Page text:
The average house price in Scotland has fallen by more than £6,000 in a year, with tough mortgage lending conditions contributing to the decline, according to a report.
December saw the average price paid for a home stand at £140,846, which is £6,224 less than in the same month in 2011 - a drop of 4.2%. It is also the sixth consecutive monthly fall, with prices down more than £1,000 from November.
Homes in Edinburgh experienced some of the sharpest declines as values fell almost £17,000 annually. However, the capital remains the most expensive area, with the average property costing £200,981.
East Renfrewshire is now the second most expensive place to buy a home, with the average cost standing at £199,642.
Just nine of the country's 32 local authority areas recorded an increase, the latest LSL/Acad Scotland House Price Index shows. Aberdeenshire, East Renfrewshire and the city of Aberdeen all saw price rises from December 2011, along with Argyll and Bute, Angus, Moray, Orkney, Dundee and Inverclyde.
Richard Sexton, director of e.surv chartered surveyors, part of LSL, said: "Tough mortgage lending criteria and public sector austerity bit the Scottish housing market hard last year, chewing £6,000 off the average house price. Values have now fallen for six months on the trot and December alone saw over £1,000 knocked clean off the average house prices. A lack of first-time buyer loans is the root cause of the Scottish market's ills.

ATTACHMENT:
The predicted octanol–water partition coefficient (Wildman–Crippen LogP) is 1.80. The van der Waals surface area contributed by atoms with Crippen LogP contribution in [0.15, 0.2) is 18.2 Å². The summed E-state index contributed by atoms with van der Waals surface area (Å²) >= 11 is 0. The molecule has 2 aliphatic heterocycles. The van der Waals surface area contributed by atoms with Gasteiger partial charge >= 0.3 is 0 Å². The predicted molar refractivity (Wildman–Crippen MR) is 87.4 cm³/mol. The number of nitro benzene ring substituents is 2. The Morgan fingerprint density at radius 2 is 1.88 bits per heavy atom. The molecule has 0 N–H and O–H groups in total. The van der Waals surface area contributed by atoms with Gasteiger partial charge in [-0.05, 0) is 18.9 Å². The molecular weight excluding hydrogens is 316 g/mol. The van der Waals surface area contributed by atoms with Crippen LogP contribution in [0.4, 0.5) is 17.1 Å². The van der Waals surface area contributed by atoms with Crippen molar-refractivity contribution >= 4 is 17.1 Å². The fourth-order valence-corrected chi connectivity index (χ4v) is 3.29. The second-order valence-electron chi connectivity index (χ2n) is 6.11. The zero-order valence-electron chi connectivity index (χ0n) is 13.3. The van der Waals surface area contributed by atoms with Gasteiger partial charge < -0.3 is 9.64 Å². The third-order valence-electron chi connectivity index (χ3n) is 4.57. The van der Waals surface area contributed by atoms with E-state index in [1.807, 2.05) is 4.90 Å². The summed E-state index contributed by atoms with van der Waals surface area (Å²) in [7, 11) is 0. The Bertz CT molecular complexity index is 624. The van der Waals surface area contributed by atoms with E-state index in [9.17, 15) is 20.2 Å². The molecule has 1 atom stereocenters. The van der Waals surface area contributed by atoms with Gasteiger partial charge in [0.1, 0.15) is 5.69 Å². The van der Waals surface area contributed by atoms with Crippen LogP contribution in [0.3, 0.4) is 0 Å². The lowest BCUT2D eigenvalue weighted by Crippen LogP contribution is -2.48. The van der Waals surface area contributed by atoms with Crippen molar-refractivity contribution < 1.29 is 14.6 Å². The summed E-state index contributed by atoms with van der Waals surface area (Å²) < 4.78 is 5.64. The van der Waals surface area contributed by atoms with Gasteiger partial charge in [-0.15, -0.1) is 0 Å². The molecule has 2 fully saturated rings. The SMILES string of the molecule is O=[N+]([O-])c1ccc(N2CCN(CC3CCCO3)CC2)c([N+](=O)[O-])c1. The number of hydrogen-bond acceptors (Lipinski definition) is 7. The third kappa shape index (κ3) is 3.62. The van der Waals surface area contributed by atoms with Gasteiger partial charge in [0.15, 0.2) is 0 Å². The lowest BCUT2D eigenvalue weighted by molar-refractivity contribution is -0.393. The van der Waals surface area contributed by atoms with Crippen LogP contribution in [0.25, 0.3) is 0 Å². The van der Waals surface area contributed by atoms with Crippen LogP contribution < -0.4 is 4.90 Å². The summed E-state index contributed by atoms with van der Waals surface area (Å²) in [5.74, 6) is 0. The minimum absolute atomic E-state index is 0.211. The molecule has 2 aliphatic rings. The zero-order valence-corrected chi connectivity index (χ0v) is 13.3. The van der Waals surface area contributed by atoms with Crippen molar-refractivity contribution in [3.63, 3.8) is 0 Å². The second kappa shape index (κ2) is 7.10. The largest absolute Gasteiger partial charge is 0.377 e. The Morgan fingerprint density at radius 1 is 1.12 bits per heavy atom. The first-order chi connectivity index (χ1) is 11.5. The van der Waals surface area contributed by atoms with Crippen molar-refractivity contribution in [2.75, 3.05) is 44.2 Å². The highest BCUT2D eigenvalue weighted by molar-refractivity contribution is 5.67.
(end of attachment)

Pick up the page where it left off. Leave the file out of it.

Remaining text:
"Mortgage lenders have married high deposit requirements with strict credit scoring criteria, which are keeping would-be first-time buyers in rented accommodation. The comparison with England and Wales doesn't make pretty reading: house prices in Scotland over the year have fallen by more than four times that of any region in England and Wales. Scotland's greater exposure to public sector cuts is one reason. The other is the Bank of England's Funding for Lending scheme and its lack of impact north of the border. The scheme has been far less effective in Scotland, which is making mortgages scarcer and more expensive than in England and Wales."
Experts said house prices in Scotland are falling at a faster rate than in England and Wales, partly because there are more sellers than buyers north of the border, which requires prices to be lower to achieve a sale.
Dr Peter Williams, chairman of Acadametrics, said: "Will house prices continue to decline in Scotland in 2013? There are some signs to suggest that the opposite may happen, and that demand for properties may increase over the year. The Funding for Lending Scheme introduced by the Bank of England has led to more competitively priced mortgage products becoming available, with restrictions on mortgage requirements being eased. This should result in improved mortgage volumes and hence an increase in demand.
"Favourable employment statistics and an upturn in first-time buyer activity also point to more confidence among both lenders and buyers. This may tempt more buyers back into the market and lift the level of transactions. Only time will tell, but with new housing supply remaining so low, prices will be underpinned by shortages, except in those areas where low demand and over-supply remains."